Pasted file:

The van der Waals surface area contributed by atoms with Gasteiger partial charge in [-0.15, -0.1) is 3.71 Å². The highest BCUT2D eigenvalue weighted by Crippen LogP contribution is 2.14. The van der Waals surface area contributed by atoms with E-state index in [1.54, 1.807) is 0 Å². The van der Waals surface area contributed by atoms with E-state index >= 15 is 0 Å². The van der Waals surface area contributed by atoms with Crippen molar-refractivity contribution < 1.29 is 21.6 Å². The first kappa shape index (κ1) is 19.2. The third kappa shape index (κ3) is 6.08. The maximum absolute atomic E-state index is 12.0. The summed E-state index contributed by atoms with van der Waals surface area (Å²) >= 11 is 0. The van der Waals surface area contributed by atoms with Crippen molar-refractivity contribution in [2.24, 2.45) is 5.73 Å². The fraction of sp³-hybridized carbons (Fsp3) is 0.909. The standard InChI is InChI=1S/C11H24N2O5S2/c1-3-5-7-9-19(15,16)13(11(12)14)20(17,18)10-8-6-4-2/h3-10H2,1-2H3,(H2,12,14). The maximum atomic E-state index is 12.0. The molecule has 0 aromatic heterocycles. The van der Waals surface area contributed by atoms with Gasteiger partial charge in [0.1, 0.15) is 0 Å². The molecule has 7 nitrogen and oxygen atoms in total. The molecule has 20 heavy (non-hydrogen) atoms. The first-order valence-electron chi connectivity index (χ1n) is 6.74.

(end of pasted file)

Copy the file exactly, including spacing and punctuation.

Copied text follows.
The van der Waals surface area contributed by atoms with Gasteiger partial charge in [-0.15, -0.1) is 3.71 Å². The highest BCUT2D eigenvalue weighted by Crippen LogP contribution is 2.14. The van der Waals surface area contributed by atoms with E-state index in [1.54, 1.807) is 0 Å². The van der Waals surface area contributed by atoms with E-state index >= 15 is 0 Å². The van der Waals surface area contributed by atoms with Crippen molar-refractivity contribution < 1.29 is 21.6 Å². The first kappa shape index (κ1) is 19.2. The third kappa shape index (κ3) is 6.08. The maximum absolute atomic E-state index is 12.0. The summed E-state index contributed by atoms with van der Waals surface area (Å²) >= 11 is 0. The van der Waals surface area contributed by atoms with Crippen molar-refractivity contribution in [2.24, 2.45) is 5.73 Å². The fraction of sp³-hybridized carbons (Fsp3) is 0.909. The standard InChI is InChI=1S/C11H24N2O5S2/c1-3-5-7-9-19(15,16)13(11(12)14)20(17,18)10-8-6-4-2/h3-10H2,1-2H3,(H2,12,14). The maximum atomic E-state index is 12.0. The molecule has 0 aromatic heterocycles. The van der Waals surface area contributed by atoms with Gasteiger partial charge in [0.1, 0.15) is 0 Å². The molecule has 7 nitrogen and oxygen atoms in total. The molecule has 20 heavy (non-hydrogen) atoms. The first-order valence-electron chi connectivity index (χ1n) is 6.74.